Dance and Theater, can’t keep their hands off each other

Dance and theater. Theater and dance. That ever-flirtatious duo. It seems that the two are being seen together quite often these days when it comes to contemporary performance. Which is why the Congress on Research in Dance (CORD) decided to join forces with the American Society for Theatre Research (ASTR) for their annual conference, specifically focusing on the special relationship between the 2 forms. This week in Seattle, both organizations are coming together for plenary sessions and paper presentations to thoroughly discuss the dynamic duo. And I’ve come out to join in the fun (fun that only nerdy dance people can really appreciate).

In tandem with the conference, I am taking part in a small research group, which is exploring the theme of the conference specifically through the lenses of creator, performer, and audience member. We’ve been discussing online over the last few months and we will be meeting this week to put together a final report of our conclusions. Though I will speak more about the results of our meeting (and the conference as a whole) in future posts, I’d like to share first some of the questions we have been exploring.

From the creative perspective, what are the benefits of using various forms in a work? And what can go wrong when a dancer speaks or an actor moves? How does a creator ensure that all components are used carefully and effectively? How does one overcome difficulties of training actors or dancers to engage in an unfamiliar discipline? Though each work may be different, is there a certain formula that works best for creating hybrid works – one creator or a team of creators? Performers from one discipline or a mix of training backgrounds?

On the performing side of the coin, is it possible to successfully direct dancers to act and choreograph actors to move? Is there a need for special training programs that prepare “double-threat” performers, equally competent in both disciplines? Can performers from different backgrounds settle on a common rehearsal process? What would an effective rehearsal process be for multidisciplinary works that involve collaboration?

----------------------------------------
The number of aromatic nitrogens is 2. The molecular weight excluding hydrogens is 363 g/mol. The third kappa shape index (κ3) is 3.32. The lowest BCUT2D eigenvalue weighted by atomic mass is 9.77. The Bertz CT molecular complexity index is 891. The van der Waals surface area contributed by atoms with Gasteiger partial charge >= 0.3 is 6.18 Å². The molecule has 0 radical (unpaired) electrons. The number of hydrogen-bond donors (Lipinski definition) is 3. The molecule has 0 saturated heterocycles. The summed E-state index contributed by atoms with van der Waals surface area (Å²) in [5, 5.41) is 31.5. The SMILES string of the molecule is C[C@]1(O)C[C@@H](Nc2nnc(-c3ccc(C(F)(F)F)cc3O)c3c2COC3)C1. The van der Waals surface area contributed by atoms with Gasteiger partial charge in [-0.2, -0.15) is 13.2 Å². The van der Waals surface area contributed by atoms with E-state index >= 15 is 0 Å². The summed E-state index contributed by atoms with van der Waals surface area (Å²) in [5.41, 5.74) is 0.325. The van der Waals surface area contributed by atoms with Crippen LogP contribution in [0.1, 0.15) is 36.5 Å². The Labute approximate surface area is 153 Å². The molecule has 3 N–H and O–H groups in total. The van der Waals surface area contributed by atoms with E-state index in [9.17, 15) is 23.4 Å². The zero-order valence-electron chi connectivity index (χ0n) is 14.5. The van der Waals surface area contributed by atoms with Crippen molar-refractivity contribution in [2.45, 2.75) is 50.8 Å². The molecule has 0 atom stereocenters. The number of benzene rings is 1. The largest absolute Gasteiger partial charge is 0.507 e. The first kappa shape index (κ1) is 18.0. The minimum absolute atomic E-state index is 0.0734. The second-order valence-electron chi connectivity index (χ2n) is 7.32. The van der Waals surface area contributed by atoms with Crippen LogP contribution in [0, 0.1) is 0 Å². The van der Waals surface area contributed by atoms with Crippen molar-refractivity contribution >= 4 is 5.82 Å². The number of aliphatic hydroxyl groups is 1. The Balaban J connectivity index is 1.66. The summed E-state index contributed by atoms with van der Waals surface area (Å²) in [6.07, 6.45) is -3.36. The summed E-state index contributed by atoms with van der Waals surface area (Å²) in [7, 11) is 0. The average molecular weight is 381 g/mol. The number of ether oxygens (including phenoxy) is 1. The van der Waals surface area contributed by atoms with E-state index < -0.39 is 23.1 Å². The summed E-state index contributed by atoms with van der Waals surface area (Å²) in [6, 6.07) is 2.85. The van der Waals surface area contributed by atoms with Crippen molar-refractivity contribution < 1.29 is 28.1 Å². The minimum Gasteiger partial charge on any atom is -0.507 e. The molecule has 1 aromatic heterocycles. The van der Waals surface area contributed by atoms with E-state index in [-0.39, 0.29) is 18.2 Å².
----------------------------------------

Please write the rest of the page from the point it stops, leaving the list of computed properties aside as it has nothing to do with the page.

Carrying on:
Lastly, focusing on the audience, could hybrid works actually garner a separate audience/following? How could people be convinced to open up to something new and experience multidisciplinary works? How do we market them? Could they ever become mainstream and rise above the “experimental” connotation? How do we deal with infrastructure difficulties, such as limited events listings and segregated performing spaces?

A few weeks ago, when I attended The Bessies, I noted that most of the pieces that received awards were not pure dance works, but actually highly diverse works that included text, acting, or other theatrical elements along with the movement. It seems that this trend of marrying theater and dance on the same stage has been happening for a while and will continue on, as more and more choreographers and directors desire to push the boundaries of singular forms. But as the form progresses, it’s important to take time to think about these questions (and more) in order to really grasp what’s going on and help the unique form to reach its full potential. Stay tuned for how my research group decided to answer some of these questions, as well as notes from the rest of the conference.

UPDATE: For my follow-up post on the conference, click here.

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4 Comments

  1. Nice blog. I haven’t been to a CORD conference for years and will be looking forward to your review.

    Reply
  2. Ashley Sleeth

     /  May 27, 2011

    I would be interested to hear what was discussed/suggested!

    Reply
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